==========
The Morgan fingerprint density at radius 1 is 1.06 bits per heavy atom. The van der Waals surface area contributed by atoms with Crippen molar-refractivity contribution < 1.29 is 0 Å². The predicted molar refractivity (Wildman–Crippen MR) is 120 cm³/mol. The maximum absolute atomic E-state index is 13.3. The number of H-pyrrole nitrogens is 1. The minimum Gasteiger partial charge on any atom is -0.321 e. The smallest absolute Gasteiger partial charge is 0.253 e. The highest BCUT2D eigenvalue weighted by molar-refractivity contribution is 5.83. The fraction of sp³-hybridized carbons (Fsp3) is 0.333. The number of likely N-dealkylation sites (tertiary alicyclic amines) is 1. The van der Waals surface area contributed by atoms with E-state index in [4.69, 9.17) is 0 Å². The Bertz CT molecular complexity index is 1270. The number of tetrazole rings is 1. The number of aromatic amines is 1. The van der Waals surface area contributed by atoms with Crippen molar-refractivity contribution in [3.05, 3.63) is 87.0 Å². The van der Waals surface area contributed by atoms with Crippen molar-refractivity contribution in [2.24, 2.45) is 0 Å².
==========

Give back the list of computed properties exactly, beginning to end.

The Morgan fingerprint density at radius 1 is 1.06 bits per heavy atom. The van der Waals surface area contributed by atoms with Crippen molar-refractivity contribution < 1.29 is 0 Å². The predicted molar refractivity (Wildman–Crippen MR) is 120 cm³/mol. The maximum absolute atomic E-state index is 13.3. The number of H-pyrrole nitrogens is 1. The minimum Gasteiger partial charge on any atom is -0.321 e. The smallest absolute Gasteiger partial charge is 0.253 e. The highest BCUT2D eigenvalue weighted by molar-refractivity contribution is 5.83. The fraction of sp³-hybridized carbons (Fsp3) is 0.333. The number of likely N-dealkylation sites (tertiary alicyclic amines) is 1. The van der Waals surface area contributed by atoms with E-state index in [4.69, 9.17) is 0 Å². The Bertz CT molecular complexity index is 1270. The number of tetrazole rings is 1. The number of aromatic amines is 1. The van der Waals surface area contributed by atoms with Crippen molar-refractivity contribution in [3.05, 3.63) is 87.0 Å². The van der Waals surface area contributed by atoms with Crippen molar-refractivity contribution in [2.24, 2.45) is 0 Å².